Two poems by Martyn Crucefix

East-running road
for KG

You walk out on the east-running road
just as far as the field
of sunflowers the tarmac bisects

where all day south their open faces
have pursued the light
so to your left they blaze before you

while to your right they have turned
cold green shoulders
but you don’t go far—not just eyes full

as you turn to admire the west
falling with its feathers
of purple cirrus where two contrails cross

like a clue you’ve no need of now
because the angles are clear
you set it down there’s no more to do

It’s this has been
snarling about our bed
shearing sleep
to fourths and sixteenths

until we crack
we climb in the car
head for the beach
he roars back to mock us

in a burst of cylinders
bobbing back-wheel
bouncing dangerously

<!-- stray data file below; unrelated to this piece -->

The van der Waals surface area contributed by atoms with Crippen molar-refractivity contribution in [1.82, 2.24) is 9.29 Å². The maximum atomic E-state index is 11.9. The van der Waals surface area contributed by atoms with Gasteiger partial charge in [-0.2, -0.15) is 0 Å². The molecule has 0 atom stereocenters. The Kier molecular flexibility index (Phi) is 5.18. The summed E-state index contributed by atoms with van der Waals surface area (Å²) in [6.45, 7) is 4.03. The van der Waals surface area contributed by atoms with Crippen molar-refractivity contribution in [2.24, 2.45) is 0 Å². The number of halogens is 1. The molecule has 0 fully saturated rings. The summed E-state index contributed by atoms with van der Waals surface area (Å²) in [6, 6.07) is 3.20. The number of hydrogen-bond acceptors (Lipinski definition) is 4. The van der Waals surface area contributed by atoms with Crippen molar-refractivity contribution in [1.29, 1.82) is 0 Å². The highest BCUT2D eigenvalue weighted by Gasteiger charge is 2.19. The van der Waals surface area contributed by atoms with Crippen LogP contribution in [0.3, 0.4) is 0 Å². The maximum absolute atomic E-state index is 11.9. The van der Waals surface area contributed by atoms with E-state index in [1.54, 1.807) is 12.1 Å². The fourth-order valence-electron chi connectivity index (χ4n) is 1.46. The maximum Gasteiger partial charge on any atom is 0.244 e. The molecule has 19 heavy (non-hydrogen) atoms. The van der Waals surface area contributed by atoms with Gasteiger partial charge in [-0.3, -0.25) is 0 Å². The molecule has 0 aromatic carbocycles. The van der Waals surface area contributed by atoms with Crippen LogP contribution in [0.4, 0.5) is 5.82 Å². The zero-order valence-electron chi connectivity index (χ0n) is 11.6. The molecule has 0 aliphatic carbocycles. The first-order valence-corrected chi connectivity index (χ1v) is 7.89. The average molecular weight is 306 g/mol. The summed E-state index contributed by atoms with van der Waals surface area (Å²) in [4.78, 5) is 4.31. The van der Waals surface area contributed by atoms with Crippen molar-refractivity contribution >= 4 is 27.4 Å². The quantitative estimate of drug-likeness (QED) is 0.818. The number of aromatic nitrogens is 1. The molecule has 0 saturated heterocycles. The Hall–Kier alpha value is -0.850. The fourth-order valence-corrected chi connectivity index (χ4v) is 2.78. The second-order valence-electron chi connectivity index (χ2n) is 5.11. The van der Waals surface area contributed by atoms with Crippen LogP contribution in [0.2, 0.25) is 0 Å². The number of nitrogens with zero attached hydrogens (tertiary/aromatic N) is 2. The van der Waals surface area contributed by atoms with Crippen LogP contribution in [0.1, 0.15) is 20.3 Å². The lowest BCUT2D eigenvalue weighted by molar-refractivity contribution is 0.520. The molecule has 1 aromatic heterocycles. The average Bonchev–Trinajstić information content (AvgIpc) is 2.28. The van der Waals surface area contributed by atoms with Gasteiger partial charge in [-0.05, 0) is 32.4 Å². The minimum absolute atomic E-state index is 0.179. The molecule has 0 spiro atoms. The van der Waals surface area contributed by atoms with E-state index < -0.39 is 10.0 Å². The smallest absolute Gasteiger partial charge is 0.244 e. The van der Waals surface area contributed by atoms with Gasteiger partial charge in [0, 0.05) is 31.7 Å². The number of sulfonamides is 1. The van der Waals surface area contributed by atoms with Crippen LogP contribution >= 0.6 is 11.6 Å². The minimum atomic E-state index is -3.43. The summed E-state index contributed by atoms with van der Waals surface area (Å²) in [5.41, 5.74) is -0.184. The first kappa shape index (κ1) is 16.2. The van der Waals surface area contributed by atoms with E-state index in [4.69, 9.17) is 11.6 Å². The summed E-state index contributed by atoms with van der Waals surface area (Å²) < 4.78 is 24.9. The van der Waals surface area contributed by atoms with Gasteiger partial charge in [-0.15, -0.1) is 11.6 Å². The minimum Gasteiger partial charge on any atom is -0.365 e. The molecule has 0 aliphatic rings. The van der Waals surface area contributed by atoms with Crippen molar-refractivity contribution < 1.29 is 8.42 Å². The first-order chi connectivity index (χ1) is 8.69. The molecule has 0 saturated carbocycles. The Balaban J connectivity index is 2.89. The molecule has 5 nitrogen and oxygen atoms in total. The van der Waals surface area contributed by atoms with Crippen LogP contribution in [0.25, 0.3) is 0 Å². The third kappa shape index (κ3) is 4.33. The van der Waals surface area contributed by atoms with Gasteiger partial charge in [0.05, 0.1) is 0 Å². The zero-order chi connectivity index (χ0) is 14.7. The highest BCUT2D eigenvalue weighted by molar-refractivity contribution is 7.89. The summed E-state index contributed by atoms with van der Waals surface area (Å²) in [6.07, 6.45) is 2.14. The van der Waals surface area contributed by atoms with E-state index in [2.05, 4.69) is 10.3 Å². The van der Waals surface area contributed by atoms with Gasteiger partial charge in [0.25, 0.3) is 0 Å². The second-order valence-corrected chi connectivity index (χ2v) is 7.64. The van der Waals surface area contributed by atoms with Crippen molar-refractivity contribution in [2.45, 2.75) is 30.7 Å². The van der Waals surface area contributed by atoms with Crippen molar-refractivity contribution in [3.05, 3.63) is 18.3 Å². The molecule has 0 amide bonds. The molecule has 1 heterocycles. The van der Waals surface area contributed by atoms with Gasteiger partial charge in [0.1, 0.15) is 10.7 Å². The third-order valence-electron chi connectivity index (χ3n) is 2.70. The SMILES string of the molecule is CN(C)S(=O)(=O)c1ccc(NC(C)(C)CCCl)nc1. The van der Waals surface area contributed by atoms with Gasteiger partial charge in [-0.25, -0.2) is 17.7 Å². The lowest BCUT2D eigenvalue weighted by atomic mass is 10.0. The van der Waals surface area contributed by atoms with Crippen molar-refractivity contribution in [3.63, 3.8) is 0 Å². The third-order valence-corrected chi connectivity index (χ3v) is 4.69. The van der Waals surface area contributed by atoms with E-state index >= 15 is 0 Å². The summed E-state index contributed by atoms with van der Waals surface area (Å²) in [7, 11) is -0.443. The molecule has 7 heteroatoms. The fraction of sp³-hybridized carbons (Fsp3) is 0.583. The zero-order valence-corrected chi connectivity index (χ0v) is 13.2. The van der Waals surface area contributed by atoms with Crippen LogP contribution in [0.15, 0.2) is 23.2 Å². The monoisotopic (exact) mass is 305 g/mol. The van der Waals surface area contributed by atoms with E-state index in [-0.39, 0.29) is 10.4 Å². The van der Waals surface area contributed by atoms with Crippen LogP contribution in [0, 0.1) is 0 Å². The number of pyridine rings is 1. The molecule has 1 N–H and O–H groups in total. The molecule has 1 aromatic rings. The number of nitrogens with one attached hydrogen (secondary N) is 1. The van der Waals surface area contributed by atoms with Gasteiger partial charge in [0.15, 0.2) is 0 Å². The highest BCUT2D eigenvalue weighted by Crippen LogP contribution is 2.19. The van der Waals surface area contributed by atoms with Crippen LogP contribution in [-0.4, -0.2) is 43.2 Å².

skids onto the road
from some blind track
this boy-racer bare-
headed breaking sixty

squirms in his seat
dodging flies and grit
grimacing back at us
as he whips left

right now he guns
through glittering traffic
his face all grin
above a dark brake light

left arm threading
a black helmet by his side
speed and dust please
his bald black bride
Martyn Crucefix’s collections include Hurt (Enitharmon, 2010), The Time We Turned (Shearsman, 2014), A Hatfield Mass (Worple Press, 2014). He has translated Rilke’s Duino Elegies (Enitharmon, 2006) – shortlisted for the 2007 Popescu Prize for European Poetry Translation – and Rilke’s Sonnets to Orpheus (Enitharmon, 2012) and Daodejing – a new version in English (Enitharmon, 2016). Forthcoming publications include The Lovely Disciplines (Seren, 2017) and limited editions of O. at the Edge of the Gorge (Guillemot Press, 2017) and A Convoy (If a Leaf Falls Press, 2017). Website and blog: